Subgenus Geoskusea Edwards, 1929
Aedes fimbripes Edwards, 1924.
Subfamily Culicinae, tribe Aedini, genus Aedes. Subgenus Geoskusea includes 10 species. Subgenus abbreviation – Geo.
The presence of fine setae on the metameron of Geoskusea adults is a particularly distinctive feature of this subgenus of aedine mosquitoes. Characters that diagnose Geoskusea (as genus) in the phylogenetic analyses of Reinert et al. (2009) are indicated by an asterisk (*).
ADULTS – Vertex with broad decumbent scales; erect scales numerous, scattered over vertex in females, usually concentrated on occiput in males; eyes contiguous above antennal pedicels; antenna of females about as long as proboscis; antenna of males distinctly shorter than proboscis, flagellomeres 12 and 13 together about as long as rest of flagellum; proboscis dark-scaled, about 1.3 length of forefemur; maxillary palpus of females about 0.15 length of proboscis, palpomere 5 minute; maxillary palpus of males 0.2–0.7 length of proboscis; scutum with narrow scales; acrostichal setae and dorsocentral setae strongly developed; scutellum with narrow or broad scales or both; paratergite bare; antepronotum usually without scales; postpronotum with broad or narrow scales; pleural scaling restricted to upper mesokatepisternal and upper mesepimeral patches, latter may extend posteriorly onto lower half of sclerite; lower mesepimeral setae absent but numerous *fine setae borne posteriorly near middle of sclerite; *metameron with fine setae (distinctive feature); wing dark-scaled, alula with fringe of hair-like or moderately broad scales; tarsi dark-scaled, ungues of females simple, fore- and midungues of males toothed, *midungues both toothed, larger one with 1 tooth; tergum I dark-scaled, *laterotergite without scales, other terga entirely dark-scaled, with basolateral pale spots or basal pale bands; lateral abdominal setae of males sparse, short. FEMALE GENITALIA – Segment VIII largely retracted, without scales, *tergum with long setae on lateral margins of proximal 0.40; cercus long, without scales; insula with 2 setae on either side of midline; 1 large and 2 smaller spermathecal capsules. MALE GENITALIA – Segment VIII reduced, tergum with long median sclerotised lobe extending into caudal membrane; tergum IX poorly sclerotised, *some or all setae stout, with *pair of close-set posterior lobes; gonocoxite *without dorsomesal basal lobe, without distinct mesal membrane; *claspette developed as single basal setose plaque, columnar lobe absent; aedeagus small, simple, poorly sclerotised; proctiger small, paraproct with simple short apical spine; cercal setae usually in 2 or 3 pairs. LARVAE – Antenna long, spiculate; seta 1-A branched; palatal brushes filamentous; dorsomentum with numerous narrow denticles; seta 4-C very small, inserted cephalad of seta 6-C; setae 5,6-C very long, single to triple; setae 4–7-C inserted caudad of antennal base; *seta 7-C 0.21–0.38 length of dorsal apotome; seta 8-C long, single; setae 12,13-C widely separated; *seta 19-C present; seta 13-P absent; *seta 7-M as long or longer than seta 5-M; seta 12-I present; comb comprised of small fringed scales in large patch; siphon short, acus present; pecten long, spines evenly spaced; *seta 1-S short, length ≤ 0.40 diameter of siphon, inserted beyond pecten; saddle small, incomplete; seta 1-X not inserted on saddle; seta 2-X multi-branched; ventral brush (seta 4-X) with 6 pairs of setae, all on grid. PUPAE – Seta 8-CT inserted at level of trumpet bases, with numerous delicate terminal branches; setae 2,3-I approximated; seta 9-VI small, similar to seta 9-II–V; seta 5-V very long, single; seta 6-VII very small, single, inserted posterior to seta 7; genital lobe of males very long; paddle short, broadly ovate; seta 1-Pa very long, single. See Aedes.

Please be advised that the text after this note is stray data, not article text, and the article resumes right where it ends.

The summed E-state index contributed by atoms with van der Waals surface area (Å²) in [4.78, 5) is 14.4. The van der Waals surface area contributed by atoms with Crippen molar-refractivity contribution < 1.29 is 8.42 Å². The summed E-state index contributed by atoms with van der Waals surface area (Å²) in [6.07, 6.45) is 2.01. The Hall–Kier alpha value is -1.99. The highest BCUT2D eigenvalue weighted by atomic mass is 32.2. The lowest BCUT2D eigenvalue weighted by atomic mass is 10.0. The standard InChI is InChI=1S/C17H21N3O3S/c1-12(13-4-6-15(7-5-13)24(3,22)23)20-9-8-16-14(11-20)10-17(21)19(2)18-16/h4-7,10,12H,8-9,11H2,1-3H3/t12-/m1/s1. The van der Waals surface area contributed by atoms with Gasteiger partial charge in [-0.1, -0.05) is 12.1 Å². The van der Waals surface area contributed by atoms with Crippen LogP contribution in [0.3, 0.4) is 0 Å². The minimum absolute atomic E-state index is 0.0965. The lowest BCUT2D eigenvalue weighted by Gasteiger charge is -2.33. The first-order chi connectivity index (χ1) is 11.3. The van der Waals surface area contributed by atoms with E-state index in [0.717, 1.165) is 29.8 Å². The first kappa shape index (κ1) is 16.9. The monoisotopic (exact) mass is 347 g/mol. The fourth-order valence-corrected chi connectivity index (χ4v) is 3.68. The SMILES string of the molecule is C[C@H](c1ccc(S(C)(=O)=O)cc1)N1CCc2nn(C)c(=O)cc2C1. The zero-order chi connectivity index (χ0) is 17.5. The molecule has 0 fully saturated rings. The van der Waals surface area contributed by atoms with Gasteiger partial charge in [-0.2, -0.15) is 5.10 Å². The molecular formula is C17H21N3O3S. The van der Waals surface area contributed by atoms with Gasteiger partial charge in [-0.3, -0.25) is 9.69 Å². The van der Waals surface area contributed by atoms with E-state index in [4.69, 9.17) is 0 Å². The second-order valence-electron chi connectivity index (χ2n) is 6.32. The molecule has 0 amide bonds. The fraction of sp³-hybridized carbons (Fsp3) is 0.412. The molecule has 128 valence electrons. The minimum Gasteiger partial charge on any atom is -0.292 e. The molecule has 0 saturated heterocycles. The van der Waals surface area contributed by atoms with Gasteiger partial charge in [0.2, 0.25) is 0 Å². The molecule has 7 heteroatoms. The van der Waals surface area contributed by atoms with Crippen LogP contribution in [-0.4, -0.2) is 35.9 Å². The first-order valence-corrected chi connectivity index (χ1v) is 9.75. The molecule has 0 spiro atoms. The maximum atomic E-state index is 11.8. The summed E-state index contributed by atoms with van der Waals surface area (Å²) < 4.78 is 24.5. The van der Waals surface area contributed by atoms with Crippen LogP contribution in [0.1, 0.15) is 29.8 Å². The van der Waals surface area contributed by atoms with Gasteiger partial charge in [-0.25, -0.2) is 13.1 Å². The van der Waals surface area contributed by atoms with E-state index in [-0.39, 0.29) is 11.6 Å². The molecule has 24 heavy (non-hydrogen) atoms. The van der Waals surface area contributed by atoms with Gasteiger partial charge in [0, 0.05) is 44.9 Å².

Belkin (1962) noted that adults of subgenus Geoskusea share a number of characters with the adults of subgenera Levua and Rhinoskusea, and the pupae are very similar to those of Levua. Based on the cladistic analysis of extensive morphological data by Reinert et al. (2009), Geoskusea appears to be related to three other subgenera of Aedes – the four subgenera comprised a clade expressed parenthetically as Sallumia + (Geoskusea + (Levua + Rhinoskusea)). In the phylogeny of Wilkerson et al. (2015), Geoskusea formed a polytomy along with subgenera Levua, Rhinoskusea and Sallumia, and this group was sister to subgenus Cancraedes. A single species of Geoskusea (Ae. baisasi) was recovered in a sister relationship with a single species of Kenknightia (Ae. dissimilis) in the maximum likelihood phylogeny of Soghigian et al. (2017) based on a single molecular marker.
The immature stages of all species of subgenus Geoskusea appear to be associated with crab holes, where resting adults can also be found. Larvae and pupae may be found in ground pools in the immediate vicinity of crab holes. Females of some species attack humans readily, mainly at night.
Species of subgenus Geoskusea are not known to be of medical importance.
Species of subgenus Geoskusea are recorded from Indonesia (Kabaena, Timor and Saparoea), Philippines Islands, New Guinea and the Bismarck Islands, Solomon Islands and New Hebrides in the South Pacific.
Mattingly, 1959 (taxonomy, bionomics); Belkin, 1962 (taxonomy, bionomics); Lee et al., 1984 (taxonomy, bionomic); Reinert, 2002 (female genitalia); Reinert et al., 2004, 2006, 2008, 2009 (as genus, morphology, phylogeny); Wilkerson et al., 2015 (phylogeny, classification); Soghigian et al., 2017 (phylogenetic relationships).
baisasi Knight & Hull, 1951
becki Belkin, 1962
daggyi Stone & Bohart, 1944
fimbripes Edwards, 1924
kabaenensis Brug, 1939
longiforceps Edwards, 1929 (in Paine & Edwards, 1929)
lunulatus King & Hoogstraal, 1946
perryi Belkin, 1962
timorensis (Miyagi, Toma & Lien, 2004)
tonsus Edwards, 1924